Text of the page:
Prototype for Simone's graduation project about civic engagement

In my last post, I described the ideate-phase of the Design Thinking model. Following this model, the next thing to do is to prototype the result(s) of the ideation. These prototypes can be very basic, even a sketch can be sufficient in some cases.

Prototyping enables testing

The main objective of the prototype is to enable testing whether the assumptions made in the ideation phase are feasible. These tests can occur during the prototyping phase itself, for example when one finds out that the desired amount of text does not fit the size of the surface it should be displayed on. The result of the prototyping phase is further used to test the assumptions of the design in the next phase of the Design Thinking model: the Test phase. In this phase, the prototype helps to communicate the idea and lets stakeholders, future users and designers ‘show’ rather than tell, for example how they would use a device.

Serious intentions

Since at this point my concept was a digital platform, I decided to create screenshots of the concept. This way, I could explore how the information I wanted to communicate fits a website. The screenshots further helped me to structure my concept and communicate it comprehensively to the other people involved in my final master project. As a bonus, creating a prototype also shows that the designer has serious intentions and is willing to put time and effort into the concept, which makes others more inclined to help. This is especially valuable in the testing phase, which is the last step in the first iteration and the topic of my next post.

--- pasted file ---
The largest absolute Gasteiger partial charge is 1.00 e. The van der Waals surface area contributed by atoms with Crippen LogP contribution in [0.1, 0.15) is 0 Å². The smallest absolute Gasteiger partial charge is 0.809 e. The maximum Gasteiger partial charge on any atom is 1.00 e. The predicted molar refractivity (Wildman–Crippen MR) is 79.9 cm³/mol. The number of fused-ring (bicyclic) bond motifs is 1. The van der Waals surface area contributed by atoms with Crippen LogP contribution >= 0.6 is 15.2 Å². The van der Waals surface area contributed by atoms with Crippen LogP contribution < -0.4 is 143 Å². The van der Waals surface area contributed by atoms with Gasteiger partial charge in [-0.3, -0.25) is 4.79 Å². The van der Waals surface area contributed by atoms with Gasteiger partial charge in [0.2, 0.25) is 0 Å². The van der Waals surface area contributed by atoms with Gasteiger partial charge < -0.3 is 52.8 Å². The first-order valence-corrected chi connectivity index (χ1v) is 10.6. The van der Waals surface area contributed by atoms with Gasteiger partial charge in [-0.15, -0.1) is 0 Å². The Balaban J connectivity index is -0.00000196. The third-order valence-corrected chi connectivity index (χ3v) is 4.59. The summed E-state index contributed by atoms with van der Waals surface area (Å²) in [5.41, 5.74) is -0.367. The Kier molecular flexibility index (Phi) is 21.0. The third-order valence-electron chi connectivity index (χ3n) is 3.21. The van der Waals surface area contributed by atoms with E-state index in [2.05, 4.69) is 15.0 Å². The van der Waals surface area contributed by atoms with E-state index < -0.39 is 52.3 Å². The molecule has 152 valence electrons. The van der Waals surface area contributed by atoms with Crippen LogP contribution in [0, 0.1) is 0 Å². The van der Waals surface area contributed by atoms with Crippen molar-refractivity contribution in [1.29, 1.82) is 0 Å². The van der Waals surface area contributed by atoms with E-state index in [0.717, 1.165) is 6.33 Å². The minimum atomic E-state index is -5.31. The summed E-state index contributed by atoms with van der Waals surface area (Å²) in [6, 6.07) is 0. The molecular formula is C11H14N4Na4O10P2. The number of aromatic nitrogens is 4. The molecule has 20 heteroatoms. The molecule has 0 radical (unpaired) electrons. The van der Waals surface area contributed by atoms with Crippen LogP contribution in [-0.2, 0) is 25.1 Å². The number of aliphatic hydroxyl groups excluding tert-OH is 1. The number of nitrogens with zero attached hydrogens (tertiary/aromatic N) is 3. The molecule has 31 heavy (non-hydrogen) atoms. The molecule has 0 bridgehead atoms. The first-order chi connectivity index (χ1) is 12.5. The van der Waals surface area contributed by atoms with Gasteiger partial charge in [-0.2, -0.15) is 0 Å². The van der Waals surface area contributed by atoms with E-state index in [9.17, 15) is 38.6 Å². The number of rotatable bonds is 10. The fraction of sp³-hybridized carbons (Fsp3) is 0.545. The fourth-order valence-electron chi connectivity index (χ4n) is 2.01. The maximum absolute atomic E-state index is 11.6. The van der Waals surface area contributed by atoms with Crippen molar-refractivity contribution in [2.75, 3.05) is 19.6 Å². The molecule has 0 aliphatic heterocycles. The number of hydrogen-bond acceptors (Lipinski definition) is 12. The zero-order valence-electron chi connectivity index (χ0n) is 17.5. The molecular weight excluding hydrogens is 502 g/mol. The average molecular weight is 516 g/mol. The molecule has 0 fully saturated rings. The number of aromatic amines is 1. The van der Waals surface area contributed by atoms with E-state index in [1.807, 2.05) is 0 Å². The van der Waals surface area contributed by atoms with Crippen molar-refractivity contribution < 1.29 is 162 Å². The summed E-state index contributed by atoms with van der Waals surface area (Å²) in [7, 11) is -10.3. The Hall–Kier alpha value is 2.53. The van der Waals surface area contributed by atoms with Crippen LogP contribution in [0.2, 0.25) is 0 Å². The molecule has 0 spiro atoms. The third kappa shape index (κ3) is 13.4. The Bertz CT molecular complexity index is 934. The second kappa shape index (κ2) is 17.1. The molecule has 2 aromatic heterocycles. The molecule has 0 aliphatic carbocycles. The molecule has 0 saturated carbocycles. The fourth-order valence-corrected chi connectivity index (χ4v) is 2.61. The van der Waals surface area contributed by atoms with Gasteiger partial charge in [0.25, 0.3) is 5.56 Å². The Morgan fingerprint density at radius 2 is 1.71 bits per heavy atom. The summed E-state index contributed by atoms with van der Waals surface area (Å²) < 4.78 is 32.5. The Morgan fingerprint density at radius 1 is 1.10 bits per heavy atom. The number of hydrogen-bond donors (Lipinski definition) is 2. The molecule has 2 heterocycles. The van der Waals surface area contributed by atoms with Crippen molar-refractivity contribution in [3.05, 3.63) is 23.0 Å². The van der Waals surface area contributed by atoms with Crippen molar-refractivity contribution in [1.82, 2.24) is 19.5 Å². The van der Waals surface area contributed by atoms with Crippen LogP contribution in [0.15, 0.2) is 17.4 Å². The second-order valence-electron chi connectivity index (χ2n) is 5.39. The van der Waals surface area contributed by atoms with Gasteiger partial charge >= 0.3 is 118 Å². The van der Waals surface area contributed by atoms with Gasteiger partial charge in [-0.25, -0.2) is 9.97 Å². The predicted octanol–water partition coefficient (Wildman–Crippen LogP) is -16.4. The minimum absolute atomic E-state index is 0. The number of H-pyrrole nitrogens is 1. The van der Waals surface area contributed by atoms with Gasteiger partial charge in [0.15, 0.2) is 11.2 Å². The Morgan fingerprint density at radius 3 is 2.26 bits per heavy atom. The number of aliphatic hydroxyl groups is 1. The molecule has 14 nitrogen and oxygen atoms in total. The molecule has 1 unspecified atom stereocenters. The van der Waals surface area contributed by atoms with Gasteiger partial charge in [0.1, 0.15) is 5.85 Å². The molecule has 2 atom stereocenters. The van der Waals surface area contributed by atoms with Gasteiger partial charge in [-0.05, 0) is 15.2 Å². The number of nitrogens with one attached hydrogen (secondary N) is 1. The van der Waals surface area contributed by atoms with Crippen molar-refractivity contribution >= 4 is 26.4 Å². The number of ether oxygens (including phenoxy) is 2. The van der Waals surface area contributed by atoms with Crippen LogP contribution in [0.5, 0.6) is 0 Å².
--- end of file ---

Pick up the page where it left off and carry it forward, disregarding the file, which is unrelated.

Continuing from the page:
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About

Hi! My name is Simone and I’m a master student at the department of Industrial Design at the TU Eindhoven. For my graduation project I am working together with Design for Humanity in their quest on Designing Democracy. Through a series of small blog posts I will try to take you along my design journey, following the steps of the Design Thinking process.

Also read her blogs about the previous steps in the Design Thinking process: empathize, define and ideate